Likely in response to the launch of the HTC Hero on Sprint, Walmart has just dropped the price of the original Android phones. Both the T-Mobile G1 and the myTouch 3G received price drops and if you're a current T-Mobile customer wanting to get a taste of Android, it's as good a deal as you're going to find. The T-Mobile G1 is now $48.88 and the myTouch 3G is $98.88 (with new 2-year contract). It's a really great deal considering how many 'dumbphones' are offered for the same price.
To check when your Hero was manufactured, open up the dialer and punch in ##786# to get Reverse Logistics open and scroll down to the Manufacturer's Date. The date will be listed in the d/m/y format. To see which EV-DO you're connected to go to Settings > About Phone > Status > Mobile Network Type. We're not certain there's an actual difference between Hero's branded as 'with Google' and those without but if we're all using EV-DO Rev. 0, that's alarming.
Our Hero at Android Central does not have the 'with Google' logo, was manufactured on 4/9/2009 (Sept. 4, 2009), and currently reads EV-DO Rev. 0.
What about yours?
Update: According to Sprint, the Rev. 0 issue is a mere visual display bug. Even though your Hero says you're connected to EV-DO Rev. 0 and only EV-DO Rev. 0, if you live in an EV-DO Rev. A area, you'll be connected to that Rev. A network no matter what the phone says. We'll have to take their word for it and hope this visual display bug gets fixed in the future!
a big thanks to Andrew Starr & tom for the tip and the Sprint Users forum for the info!
Last week was the CTIA Wireless IT & Entertainment conference. We had coverage at a few of our sites, but Kevin Michaluk and I also sat down with Mickey Papillon of The Cell Phone Junkie to record a podcast about our thoughts on the event - worth checking out. Here's what else went on in the smartphone world this week.
There’s no question that the HTC Hero has been the most anticipated Android device in Android’s short lifetime. Though the T-Mobile G1 and myTouch 3G are both wonderful devices that will still be relevant years from today, the G1 had a (undeserved) “beta” rep it couldn’t shake and the myTouch 3G had such a delayed release in the US, it couldn’t maintain the initial hype (deserved).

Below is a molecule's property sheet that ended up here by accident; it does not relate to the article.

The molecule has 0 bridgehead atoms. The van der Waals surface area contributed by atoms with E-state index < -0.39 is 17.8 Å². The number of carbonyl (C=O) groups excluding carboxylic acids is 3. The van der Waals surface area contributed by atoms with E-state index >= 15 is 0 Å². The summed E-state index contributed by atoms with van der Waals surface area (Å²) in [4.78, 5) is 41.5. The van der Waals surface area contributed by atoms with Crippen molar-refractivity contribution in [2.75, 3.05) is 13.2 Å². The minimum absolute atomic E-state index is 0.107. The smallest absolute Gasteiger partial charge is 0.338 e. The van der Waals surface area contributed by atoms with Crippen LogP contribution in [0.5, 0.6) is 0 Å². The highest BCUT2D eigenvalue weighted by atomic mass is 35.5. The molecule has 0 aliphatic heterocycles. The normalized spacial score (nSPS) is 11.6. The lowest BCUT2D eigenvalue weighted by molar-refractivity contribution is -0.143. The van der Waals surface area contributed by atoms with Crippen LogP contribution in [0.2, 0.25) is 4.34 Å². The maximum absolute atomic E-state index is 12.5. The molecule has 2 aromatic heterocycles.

On the flip side, the HTC Hero is on a brand new carrier, with a brand new custom UI built by HTC, and an all around, brand new feel. Launching on Sprint on October 11th for $179.99, it’s priced competitively and offers a clear alternative to competing smartphones.
We guess you could say that the HTC Hero is Android re-imagined or even re-defined--we like to call it Android all grown up. So how does the HTC Hero perform? Can it live up to the hype? Read on to find out!
Read on for Android Central’s hardware review of the HTC Hero!
*we've decided to split our HTC Hero Review in two--one review for the hardware and one review for the software. The hardware review is today and the review of the software (HTC Sense, Sprint apps) will come tomorrow!*
We still haven't heard official word from Rogers in Canada, so if any of our neighbors to the north hear anything 'Donut' related, be sure to let us know so we can pass it along!
Though it's very convenient to have Android OS updates pushed OTA to our handsets, we're wondering if a manual option would be more efficient. Instead of relying on carriers to decide when we can update, couldn't they offer users the option to download the update off their website? Makes sense to us. What about you guys?
If you can't wait 'til Sunday for the HTC Hero to officially launch on Sprint (and who can?), you can grab a HTC Hero as early as today at Best Buy! Granted you have to be a Best Buy Reward Zone Member and bring the above coupon (which can be found in our forums) to your local Best Buy in order to get the Hero before everybody else, it's well worth it! (plus it's not that complicated). We suggest you call your local Best Buy to confirm availability.